“I just want to stay really strong with my brand and keep being a positive light for people. The more I can be recognised as a fashion icon, the more that dream gets closer and closer,” the influencer Boobie Billie recently told The Insider. Billie’s near-daily stream of selfies show her sitting glamorously in catwalk-ready poses, dressed in Jacquemus, Ganni and Chanel, for her 257,000 Instagram followers. It should also be noted that Billie is … a dog. A greyhound-chihuahua mix, to be specific. “I don’t wear dog clothes,” “she” told Women’s Wear Daily, on the eve of the launch of her own fashion range featuring silk scarves and purses, explaining: “It’s a serious fashion brand – without the serious attitude, of course.”
Call it a collective pandemic meltdown, but Billie is the face of petcore: the growth of clothing options for your pooches and moggies. While the fashion industry faces falling sales and grapples with its cultural position, labels such as Versace, Thom Browne and, on the high street, Arket have all released pet apparel.
Sales of pet clothing went up in the pandemic – according to eBay, there has been a 45% increase in searches this year. Now Dsquared2 has announced that it is planning to bring out a dog couture range, including bandanas, lumberjack shirts and leather leashes. While the online fashion store Ssense has collaborated with designers such as Ashley Williams and Marine Serre for an exclusive pet-specific range. No wonder in May, James Corden’s Late Late Show replaced Met Gala coverage with a Pet Gala.
“There’s a growing interest for customers to reflect their own individual style and match it with their dog’s through clothing,” Brigitte Chartrand, the vice-president of womenswear buying at Ssense told Women’s Wear Daily. Indeed, lockdown brought owners closer to their pets physically and psychologically, with more owners working from home and spending more time with their pets.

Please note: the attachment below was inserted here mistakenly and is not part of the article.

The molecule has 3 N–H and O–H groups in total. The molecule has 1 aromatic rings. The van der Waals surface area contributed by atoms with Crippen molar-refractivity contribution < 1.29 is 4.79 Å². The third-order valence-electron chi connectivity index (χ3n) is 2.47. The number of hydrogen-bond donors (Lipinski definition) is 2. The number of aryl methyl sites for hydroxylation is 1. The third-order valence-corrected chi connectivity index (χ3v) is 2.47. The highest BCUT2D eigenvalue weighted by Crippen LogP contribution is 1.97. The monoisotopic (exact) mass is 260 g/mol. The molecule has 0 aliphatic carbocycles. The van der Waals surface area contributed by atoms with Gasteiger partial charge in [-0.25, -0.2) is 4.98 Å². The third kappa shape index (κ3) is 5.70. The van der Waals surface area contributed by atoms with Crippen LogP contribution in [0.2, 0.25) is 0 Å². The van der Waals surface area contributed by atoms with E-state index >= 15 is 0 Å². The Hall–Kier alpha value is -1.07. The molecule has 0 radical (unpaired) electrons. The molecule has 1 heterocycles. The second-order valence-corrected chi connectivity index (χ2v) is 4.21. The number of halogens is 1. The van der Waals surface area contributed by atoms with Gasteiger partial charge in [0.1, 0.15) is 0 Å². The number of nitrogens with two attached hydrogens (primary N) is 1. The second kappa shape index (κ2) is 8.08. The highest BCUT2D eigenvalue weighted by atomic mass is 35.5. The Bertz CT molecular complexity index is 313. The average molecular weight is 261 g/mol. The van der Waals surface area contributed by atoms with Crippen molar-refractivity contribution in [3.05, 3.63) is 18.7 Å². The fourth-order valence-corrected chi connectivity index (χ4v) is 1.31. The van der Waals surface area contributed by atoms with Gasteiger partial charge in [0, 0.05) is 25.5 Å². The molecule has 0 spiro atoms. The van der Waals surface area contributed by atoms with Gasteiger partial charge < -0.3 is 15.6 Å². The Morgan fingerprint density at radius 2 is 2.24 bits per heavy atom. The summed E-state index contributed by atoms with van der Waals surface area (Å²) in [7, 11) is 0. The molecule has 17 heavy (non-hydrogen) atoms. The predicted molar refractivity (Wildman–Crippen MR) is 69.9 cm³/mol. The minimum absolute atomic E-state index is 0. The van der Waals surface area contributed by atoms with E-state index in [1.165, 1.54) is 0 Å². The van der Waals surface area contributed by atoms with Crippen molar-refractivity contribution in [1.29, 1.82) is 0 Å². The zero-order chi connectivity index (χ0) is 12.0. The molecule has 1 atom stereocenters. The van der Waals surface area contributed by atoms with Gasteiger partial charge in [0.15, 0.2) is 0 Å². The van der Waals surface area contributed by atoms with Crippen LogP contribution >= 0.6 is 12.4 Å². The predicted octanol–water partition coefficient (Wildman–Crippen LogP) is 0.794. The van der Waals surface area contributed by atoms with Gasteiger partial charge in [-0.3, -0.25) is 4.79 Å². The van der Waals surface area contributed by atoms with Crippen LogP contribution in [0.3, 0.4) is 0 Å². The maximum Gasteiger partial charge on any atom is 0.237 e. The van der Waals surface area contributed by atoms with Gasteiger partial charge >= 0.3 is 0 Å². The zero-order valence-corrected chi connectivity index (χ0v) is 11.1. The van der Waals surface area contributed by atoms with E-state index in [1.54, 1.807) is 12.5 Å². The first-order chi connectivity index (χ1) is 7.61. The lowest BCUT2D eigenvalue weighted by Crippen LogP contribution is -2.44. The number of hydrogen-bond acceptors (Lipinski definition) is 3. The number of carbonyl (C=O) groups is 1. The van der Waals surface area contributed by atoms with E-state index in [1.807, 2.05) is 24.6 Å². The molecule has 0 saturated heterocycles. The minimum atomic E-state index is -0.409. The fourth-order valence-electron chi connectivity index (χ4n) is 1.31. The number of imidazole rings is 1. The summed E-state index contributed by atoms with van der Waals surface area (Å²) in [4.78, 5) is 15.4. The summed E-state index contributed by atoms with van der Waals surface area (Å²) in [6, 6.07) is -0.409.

“Anthropomorphism trends in the UK pet market have never been more apparent than in 2020,” says Mark Waddy, the director of MTW Research. He cites the pet snacks market and the popularity of human-like treats like doggy ice cream and chocolates for dogs, dog perfume as other examples of ‘anthropomorphism’ driven consumer trends. “One of the more recent trends would be ‘doggy drinks’ such as beer and wine – specifically produced for dogs,” he says. “Pets are fully established as a ‘primary family member’ among most pet-owning households.”
He adds that, “during the Covid-19 pandemic, pet owners have been walking their dogs more – increasing the focus on pet clothing.” And the trend isn’t confined to the designer end: there is affordable pet apparel to buy at H&M. Eric Musgrave, a former editorial director of Drapers, agrees. “As well as binge-watching box sets, cleaning out the attic and sorting all those folders of digital photos, playing dressing up with your pets is one way to pass the long days,” he says.
Pet shops, unlike clothing stores, remained open during lockdown so there was little decline in sales. By 2024, it is expected to reach £40m, according to MTW- a economic projection that was made before the crisis but which looks likely to stand given the current buzz.
With petcore showing no sign of slowing down, it’s worth noting that the RSPCA does not object to the category of dog clothing as a whole. “There can be clear benefits for dogs wearing some forms of clothing, for example, to help them keep warm in cold weather and to aid visibility at night,” says a spokesperson. However the organisation points out that garments should be chosen with meticulous care, always putting the dog’s needs before aesthetics. “Clothing needs to allow dogs to behave normally so they can go to the toilet, exercise, drink and eat. It should not restrict hearing, sight or their ability to communicate with other dogs and people.”
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